Mining companies in Canada are considering investing in renewable energy as a way to further bring down greenhouse gas emissions and stabilize energy costs.
So say Energy and Mines, an events arm of Ottawa-based Canadian Clean Energy Conferences, a firm that also researches energy innovation in mining. Adrienne Baker, one of their directors, says:
“Carbon pricing in Canada is having an impact on the energy choices of mines.”
In the mining industry, greenhouse gas emissions arise primarily from burning fossil fuels for energy.
Image: Barrick Gold.
Many big mining firms operating in Canada – such as Barrick Gold, IAMGOLD, AurCrest Gold, Goldcorp, and TMAC Resources – are already investing in renewables and/or mine electrification.
According to Energy and Mines, they are doing this to “significantly reduce their carbon exposure, stabilize energy costs and boost social license to operate.”
Carbon is increasingly becoming a “commercial liability” and this is pushing Canada’s mining sector to look at using renewable energy options for remote sites.
Mining firms are also including renewable energy alternatives in feasibility studies for new operations.
Baker says, “The projects these mines are doing and the approaches they are taking to energy are models for the entire sector to mitigate carbon risk and address energy challenges.”
Climate change policies
Earlier this year, the Mining Association of Canada (MAC) – whose members include some of Canada’s largest mining companies – put forward several recommendations for designing nationwide climate change policies.
One recommendation was to establish a broad-based carbon price that is applicable to all sectors of the Canadian economy. Another was to support capital investment in technologies that lower emissions.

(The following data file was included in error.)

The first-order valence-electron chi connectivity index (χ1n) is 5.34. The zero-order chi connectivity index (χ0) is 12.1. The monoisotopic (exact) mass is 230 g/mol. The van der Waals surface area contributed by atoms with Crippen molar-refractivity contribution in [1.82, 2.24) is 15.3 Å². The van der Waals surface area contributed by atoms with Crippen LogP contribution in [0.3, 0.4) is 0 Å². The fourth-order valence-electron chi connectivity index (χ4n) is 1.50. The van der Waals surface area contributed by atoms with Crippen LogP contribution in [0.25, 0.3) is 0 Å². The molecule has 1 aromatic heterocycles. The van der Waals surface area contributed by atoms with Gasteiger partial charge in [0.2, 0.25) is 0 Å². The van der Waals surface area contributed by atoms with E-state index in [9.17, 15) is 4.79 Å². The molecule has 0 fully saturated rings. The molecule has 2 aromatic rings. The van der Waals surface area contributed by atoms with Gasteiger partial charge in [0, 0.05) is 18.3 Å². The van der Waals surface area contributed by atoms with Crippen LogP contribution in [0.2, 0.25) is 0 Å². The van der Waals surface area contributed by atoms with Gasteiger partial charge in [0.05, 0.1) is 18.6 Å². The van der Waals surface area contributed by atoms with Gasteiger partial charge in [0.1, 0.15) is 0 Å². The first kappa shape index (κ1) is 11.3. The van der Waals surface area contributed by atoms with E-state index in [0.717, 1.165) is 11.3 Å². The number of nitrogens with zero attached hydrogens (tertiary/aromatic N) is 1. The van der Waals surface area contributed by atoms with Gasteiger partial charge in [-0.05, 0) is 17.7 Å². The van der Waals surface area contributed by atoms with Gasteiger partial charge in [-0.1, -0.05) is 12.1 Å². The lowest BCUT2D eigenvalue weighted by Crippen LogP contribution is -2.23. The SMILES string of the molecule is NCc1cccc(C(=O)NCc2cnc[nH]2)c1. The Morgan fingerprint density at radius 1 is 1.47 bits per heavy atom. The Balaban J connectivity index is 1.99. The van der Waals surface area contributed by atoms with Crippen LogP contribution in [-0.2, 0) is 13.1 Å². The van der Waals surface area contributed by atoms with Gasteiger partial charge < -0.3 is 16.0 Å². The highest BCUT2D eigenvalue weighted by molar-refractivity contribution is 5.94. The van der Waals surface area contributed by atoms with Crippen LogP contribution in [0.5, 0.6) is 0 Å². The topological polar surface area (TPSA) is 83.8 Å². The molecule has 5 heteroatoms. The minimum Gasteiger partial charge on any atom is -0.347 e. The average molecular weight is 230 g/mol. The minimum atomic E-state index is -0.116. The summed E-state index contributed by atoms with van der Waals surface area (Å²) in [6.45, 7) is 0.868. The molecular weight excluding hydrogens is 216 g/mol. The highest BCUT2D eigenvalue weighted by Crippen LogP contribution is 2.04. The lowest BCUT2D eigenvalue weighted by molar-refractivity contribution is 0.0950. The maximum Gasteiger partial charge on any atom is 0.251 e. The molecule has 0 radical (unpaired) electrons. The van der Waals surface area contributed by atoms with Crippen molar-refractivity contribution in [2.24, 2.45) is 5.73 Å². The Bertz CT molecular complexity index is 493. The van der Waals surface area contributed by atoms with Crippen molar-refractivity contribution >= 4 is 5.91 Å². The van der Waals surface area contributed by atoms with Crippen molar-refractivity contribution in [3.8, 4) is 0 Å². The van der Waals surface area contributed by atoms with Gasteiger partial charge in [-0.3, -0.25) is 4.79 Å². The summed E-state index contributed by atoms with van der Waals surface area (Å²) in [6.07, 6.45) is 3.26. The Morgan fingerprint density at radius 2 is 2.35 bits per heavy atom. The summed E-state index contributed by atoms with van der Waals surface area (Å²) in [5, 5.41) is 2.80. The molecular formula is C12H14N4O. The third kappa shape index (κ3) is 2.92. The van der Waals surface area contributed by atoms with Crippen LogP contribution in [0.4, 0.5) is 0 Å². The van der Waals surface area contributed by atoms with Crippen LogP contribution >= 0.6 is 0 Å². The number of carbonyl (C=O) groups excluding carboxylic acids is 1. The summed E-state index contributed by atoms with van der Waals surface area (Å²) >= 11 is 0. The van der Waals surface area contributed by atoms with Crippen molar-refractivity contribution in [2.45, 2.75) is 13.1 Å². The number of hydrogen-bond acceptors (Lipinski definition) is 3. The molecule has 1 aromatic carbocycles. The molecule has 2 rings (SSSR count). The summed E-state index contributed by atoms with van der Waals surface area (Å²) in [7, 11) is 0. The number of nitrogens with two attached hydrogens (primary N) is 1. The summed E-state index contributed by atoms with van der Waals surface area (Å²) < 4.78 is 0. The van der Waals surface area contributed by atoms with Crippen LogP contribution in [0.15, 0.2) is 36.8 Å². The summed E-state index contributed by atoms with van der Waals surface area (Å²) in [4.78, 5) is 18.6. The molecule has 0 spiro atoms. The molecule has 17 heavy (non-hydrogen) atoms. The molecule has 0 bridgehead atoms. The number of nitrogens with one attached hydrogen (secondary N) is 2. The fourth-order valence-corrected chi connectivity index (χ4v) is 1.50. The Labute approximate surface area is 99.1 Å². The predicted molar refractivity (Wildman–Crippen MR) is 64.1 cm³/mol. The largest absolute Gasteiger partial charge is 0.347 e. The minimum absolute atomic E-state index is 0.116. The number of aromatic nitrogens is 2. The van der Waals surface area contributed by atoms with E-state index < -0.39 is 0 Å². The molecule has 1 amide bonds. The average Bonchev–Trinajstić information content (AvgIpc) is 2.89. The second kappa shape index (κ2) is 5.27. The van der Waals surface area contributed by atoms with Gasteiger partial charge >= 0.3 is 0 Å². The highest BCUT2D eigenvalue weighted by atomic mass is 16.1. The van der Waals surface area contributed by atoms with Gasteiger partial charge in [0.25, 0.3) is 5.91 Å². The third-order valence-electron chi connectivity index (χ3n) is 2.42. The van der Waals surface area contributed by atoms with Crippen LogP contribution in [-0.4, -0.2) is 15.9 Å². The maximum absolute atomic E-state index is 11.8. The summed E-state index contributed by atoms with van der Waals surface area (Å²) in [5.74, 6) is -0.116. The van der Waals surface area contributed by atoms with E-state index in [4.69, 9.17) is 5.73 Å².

According to the Canadian Industrial End Use Data Analysis Centre (CIEEDAC), metal and non-metal mines in Canada – excluding coal and oil sands mines – accounted for 1.1 percent of the country’s total greenhouse gas emissions in 2014.
Among Canada’s mining companies, greenhouse gas emissions arise primarily from burning fossil fuels for energy.
Carbon floor price
Canada’s prime minister Justin Trudeau said recently that his government will bring in a carbon “floor price” minimum of $10 a tonne in 2018, rising by $10 each year to $50 a tonne by 2022.
A carbon floor price is essentially a tax where firms who generate power from fossil fuels have to pay for the right to pollute based on the amount of carbon in their greenhouse gas emissions.
As part of the COP21 accord – the Paris agreement on climate change – Canada has pledged to cut greenhouse gas emissions by 30 percent from 2005 levels by 2030.
Energy and Mines say the Paris agreement is also pushing mining leaders in other signatory countries with large mining sectors – including Chile, Argentina, and South Africa – to account for carbon exposure in their energy plans.